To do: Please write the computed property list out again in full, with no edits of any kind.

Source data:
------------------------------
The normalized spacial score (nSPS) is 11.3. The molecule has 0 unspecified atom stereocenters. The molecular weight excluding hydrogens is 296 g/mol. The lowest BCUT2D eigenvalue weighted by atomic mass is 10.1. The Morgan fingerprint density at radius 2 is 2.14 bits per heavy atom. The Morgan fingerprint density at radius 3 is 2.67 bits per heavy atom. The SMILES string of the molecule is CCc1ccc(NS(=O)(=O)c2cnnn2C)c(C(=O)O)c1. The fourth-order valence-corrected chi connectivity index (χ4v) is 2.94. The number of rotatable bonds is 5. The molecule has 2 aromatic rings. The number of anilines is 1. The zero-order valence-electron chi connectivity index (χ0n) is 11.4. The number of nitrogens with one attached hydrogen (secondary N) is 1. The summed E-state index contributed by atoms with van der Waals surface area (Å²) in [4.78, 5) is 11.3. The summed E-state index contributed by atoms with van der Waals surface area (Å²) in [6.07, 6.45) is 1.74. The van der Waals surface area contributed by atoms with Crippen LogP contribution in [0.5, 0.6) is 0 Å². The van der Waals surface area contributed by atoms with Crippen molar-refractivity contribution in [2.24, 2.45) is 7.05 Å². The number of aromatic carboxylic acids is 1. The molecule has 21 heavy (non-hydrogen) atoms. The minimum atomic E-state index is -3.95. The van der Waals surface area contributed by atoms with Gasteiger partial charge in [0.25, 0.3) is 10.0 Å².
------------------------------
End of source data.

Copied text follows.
The normalized spacial score (nSPS) is 11.3. The molecule has 0 unspecified atom stereocenters. The molecular weight excluding hydrogens is 296 g/mol. The lowest BCUT2D eigenvalue weighted by atomic mass is 10.1. The Morgan fingerprint density at radius 2 is 2.14 bits per heavy atom. The Morgan fingerprint density at radius 3 is 2.67 bits per heavy atom. The SMILES string of the molecule is CCc1ccc(NS(=O)(=O)c2cnnn2C)c(C(=O)O)c1. The fourth-order valence-corrected chi connectivity index (χ4v) is 2.94. The number of rotatable bonds is 5. The molecule has 2 aromatic rings. The number of anilines is 1. The zero-order valence-electron chi connectivity index (χ0n) is 11.4. The number of nitrogens with one attached hydrogen (secondary N) is 1. The summed E-state index contributed by atoms with van der Waals surface area (Å²) in [4.78, 5) is 11.3. The summed E-state index contributed by atoms with van der Waals surface area (Å²) in [6.07, 6.45) is 1.74. The van der Waals surface area contributed by atoms with Crippen LogP contribution in [0.5, 0.6) is 0 Å². The van der Waals surface area contributed by atoms with Crippen molar-refractivity contribution in [2.24, 2.45) is 7.05 Å². The number of aromatic carboxylic acids is 1. The molecule has 21 heavy (non-hydrogen) atoms. The minimum atomic E-state index is -3.95. The van der Waals surface area contributed by atoms with Gasteiger partial charge in [0.25, 0.3) is 10.0 Å².